Friday, January 22

Julian Assange’s verdict does little to protect press freedom | Julian Assange


Julian Assange may have won the first round of his extradition battle against the United States, but lawyers and the National Union of Journalists have warned that his victory had little to do with protecting journalism and freedom of expression.

A study of the failure from District Judge Vanessa Barrister, who said the WikiLeaks founder should not be extradited on mental health grounds, appears to extend the scope of the British Official Secrets Act, which governs the leakage and handling of government classified information.

As part of the extradition case, Barrister had to make sure that Assange would have committed a crime if the acts reported by the United States had taken place in the United Kingdom.

Critically, Barrister decided that Assange did it in part by “aiding and abetting” Chelsea Manning, an intelligence analyst for the US military, who leaked 250,000 US diplomatic cables to him. She cited excerpts from a chat log between the two to justify the discussion.

On March 10, 2010, Manning said there was no more information to share about the Guantanamo detainee assessment reports that he had turned over to Assange, suggesting there would be no more leaks to come. Assange’s response is probably best interpreted as one of general encouragement, writing “prying eyes never go dry in my experience.”

Subsequently, Manning decided to leak many more documents, including US diplomatic cables a month later. At one point, Assange provided a link to a secure mailbox for transmitting information, of the type used by many media organizations like The Guardian, “in a specific directory that WikiLeaks had designated for use.”

Gavin Millar QC, a Matrix Chambers media attorney, contends that Assange’s conduct is “exactly what a journalist would do.” He added: ” Once you have a confidential source, you want to establish what information they have, what access they have, if they want to disclose it, and how you can get it.”

At another point, Assange used a password cracking tool to try to gain access to the Pentagon system, after Manning provided an encrypted password. It would have allowed Manning to access a system that he already had access to under a different username. The attempt failed, although Barrister was highly critical of the move.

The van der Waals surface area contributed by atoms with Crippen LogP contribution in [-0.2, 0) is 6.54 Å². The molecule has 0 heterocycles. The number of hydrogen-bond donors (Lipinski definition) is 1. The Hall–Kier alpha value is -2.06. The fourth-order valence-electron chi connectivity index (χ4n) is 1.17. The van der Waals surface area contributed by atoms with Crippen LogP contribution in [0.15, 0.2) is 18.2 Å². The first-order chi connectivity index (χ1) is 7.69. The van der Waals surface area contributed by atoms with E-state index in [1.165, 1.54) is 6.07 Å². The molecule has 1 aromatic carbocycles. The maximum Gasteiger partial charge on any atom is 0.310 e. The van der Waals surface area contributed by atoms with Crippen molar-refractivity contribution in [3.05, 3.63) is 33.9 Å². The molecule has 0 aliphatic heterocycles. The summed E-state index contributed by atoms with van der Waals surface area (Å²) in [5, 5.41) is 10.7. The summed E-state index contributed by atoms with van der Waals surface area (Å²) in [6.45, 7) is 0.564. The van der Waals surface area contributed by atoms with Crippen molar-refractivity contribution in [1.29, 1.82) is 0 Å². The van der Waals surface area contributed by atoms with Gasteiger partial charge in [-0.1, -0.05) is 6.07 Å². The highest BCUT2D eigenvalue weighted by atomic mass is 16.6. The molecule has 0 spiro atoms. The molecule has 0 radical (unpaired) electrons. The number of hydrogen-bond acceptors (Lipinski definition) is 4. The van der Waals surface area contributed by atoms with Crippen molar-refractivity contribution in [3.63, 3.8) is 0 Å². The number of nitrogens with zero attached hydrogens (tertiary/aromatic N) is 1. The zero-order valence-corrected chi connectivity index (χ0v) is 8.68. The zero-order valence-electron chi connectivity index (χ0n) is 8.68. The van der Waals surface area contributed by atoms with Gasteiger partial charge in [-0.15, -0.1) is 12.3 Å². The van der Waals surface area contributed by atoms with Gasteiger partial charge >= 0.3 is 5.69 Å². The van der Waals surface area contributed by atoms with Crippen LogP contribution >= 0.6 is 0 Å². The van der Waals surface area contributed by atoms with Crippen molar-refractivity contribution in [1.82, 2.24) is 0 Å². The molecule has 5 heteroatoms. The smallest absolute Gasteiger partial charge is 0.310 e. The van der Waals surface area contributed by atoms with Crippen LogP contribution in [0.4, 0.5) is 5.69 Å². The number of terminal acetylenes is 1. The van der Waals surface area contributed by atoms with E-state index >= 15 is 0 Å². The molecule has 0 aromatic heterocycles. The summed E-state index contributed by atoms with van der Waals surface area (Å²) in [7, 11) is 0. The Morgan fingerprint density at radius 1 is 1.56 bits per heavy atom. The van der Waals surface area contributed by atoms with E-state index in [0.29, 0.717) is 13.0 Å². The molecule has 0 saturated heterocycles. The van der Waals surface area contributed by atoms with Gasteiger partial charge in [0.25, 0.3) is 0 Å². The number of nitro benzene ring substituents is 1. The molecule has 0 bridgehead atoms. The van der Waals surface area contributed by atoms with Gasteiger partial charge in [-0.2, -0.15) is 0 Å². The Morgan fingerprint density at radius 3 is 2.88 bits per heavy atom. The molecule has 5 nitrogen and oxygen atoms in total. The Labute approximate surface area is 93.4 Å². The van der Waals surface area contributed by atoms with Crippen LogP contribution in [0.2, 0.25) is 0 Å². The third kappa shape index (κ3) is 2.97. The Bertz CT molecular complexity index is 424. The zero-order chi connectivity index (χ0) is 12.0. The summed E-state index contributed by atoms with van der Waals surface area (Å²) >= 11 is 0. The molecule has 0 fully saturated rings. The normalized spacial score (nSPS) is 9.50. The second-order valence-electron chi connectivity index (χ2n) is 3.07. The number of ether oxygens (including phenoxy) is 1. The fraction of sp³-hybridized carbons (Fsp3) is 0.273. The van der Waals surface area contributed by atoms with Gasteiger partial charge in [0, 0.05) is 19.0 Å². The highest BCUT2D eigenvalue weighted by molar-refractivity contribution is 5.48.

” This is the conduct that most obviously demonstrates Mr. Assange’s complicity in stealing information from Ms. Manning, and separates his activity from that of the ordinary investigative journalist,” the judge concluded.

Such crude interpretations are aided by the fact that there is no formal defense of public interest embedded in the various British official secrets laws, a point recognized last September by the Law Commission, which said one should be introduced when the government keep your promise of the Queen’s speech. Update legislation.

In another area, Barrister may be on stronger ground. She said Assange violated the Official Secrets Act by publishing unedited US diplomatic cables in 2011, revealing the names of sources and informants. It was an act criticized by a wide range of media organizations at the time.

The National Union of Journalists said that while several British journalists have been threatened with prosecution under the law since the 1970s, including The Guardian reporter Amelia Hill during the phone hacking scandal, so far those threats they have never been carried out.

What Assange’s ruling demonstrates, however, is that the absence of an effective public interest clause makes it possible for lawyers acting for a foreign power, in this case the United States, to argue that they interact with a confidential source in possession of classified information is a crime. Offense.

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www.theguardian.com

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